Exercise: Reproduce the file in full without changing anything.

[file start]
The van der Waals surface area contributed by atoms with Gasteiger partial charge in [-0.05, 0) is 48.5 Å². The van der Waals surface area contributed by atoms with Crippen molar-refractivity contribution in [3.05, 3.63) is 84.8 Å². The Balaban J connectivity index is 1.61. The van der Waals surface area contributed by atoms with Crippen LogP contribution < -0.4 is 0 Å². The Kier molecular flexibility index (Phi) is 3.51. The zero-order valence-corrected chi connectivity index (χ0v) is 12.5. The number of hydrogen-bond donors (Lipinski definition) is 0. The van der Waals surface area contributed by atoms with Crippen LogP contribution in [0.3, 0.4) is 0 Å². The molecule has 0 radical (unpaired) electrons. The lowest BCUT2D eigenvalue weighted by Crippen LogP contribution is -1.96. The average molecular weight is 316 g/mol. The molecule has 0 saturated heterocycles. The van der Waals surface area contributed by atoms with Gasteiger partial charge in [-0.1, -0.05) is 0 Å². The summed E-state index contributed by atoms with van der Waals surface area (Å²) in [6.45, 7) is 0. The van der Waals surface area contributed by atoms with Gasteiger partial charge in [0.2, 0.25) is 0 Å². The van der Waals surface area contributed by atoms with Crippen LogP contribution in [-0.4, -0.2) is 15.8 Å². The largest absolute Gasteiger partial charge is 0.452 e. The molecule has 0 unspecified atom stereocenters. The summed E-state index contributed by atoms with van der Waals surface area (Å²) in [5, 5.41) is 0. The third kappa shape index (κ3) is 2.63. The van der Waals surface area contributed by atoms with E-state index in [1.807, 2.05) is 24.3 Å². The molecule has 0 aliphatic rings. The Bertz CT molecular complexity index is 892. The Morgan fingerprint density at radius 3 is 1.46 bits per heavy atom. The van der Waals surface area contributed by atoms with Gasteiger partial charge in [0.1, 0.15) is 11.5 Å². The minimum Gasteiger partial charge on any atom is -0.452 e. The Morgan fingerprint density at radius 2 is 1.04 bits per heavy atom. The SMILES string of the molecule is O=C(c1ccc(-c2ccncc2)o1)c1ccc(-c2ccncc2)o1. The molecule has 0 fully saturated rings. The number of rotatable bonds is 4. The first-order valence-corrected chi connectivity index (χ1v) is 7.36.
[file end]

The van der Waals surface area contributed by atoms with Gasteiger partial charge in [-0.05, 0) is 48.5 Å². The van der Waals surface area contributed by atoms with Crippen molar-refractivity contribution in [3.05, 3.63) is 84.8 Å². The Balaban J connectivity index is 1.61. The van der Waals surface area contributed by atoms with Crippen LogP contribution < -0.4 is 0 Å². The Kier molecular flexibility index (Phi) is 3.51. The zero-order valence-corrected chi connectivity index (χ0v) is 12.5. The number of hydrogen-bond donors (Lipinski definition) is 0. The van der Waals surface area contributed by atoms with Crippen LogP contribution in [0.3, 0.4) is 0 Å². The molecule has 0 radical (unpaired) electrons. The lowest BCUT2D eigenvalue weighted by Crippen LogP contribution is -1.96. The average molecular weight is 316 g/mol. The molecule has 0 saturated heterocycles. The van der Waals surface area contributed by atoms with Gasteiger partial charge in [-0.1, -0.05) is 0 Å². The summed E-state index contributed by atoms with van der Waals surface area (Å²) in [6.45, 7) is 0. The van der Waals surface area contributed by atoms with Gasteiger partial charge in [0.2, 0.25) is 0 Å². The van der Waals surface area contributed by atoms with Crippen LogP contribution in [-0.4, -0.2) is 15.8 Å². The largest absolute Gasteiger partial charge is 0.452 e. The molecule has 0 unspecified atom stereocenters. The summed E-state index contributed by atoms with van der Waals surface area (Å²) in [5, 5.41) is 0. The third kappa shape index (κ3) is 2.63. The van der Waals surface area contributed by atoms with E-state index in [1.807, 2.05) is 24.3 Å². The molecule has 0 aliphatic rings. The Bertz CT molecular complexity index is 892. The Morgan fingerprint density at radius 3 is 1.46 bits per heavy atom. The van der Waals surface area contributed by atoms with Gasteiger partial charge in [0.1, 0.15) is 11.5 Å². The minimum Gasteiger partial charge on any atom is -0.452 e. The Morgan fingerprint density at radius 2 is 1.04 bits per heavy atom. The SMILES string of the molecule is O=C(c1ccc(-c2ccncc2)o1)c1ccc(-c2ccncc2)o1. The molecule has 0 fully saturated rings. The number of rotatable bonds is 4. The first-order valence-corrected chi connectivity index (χ1v) is 7.36.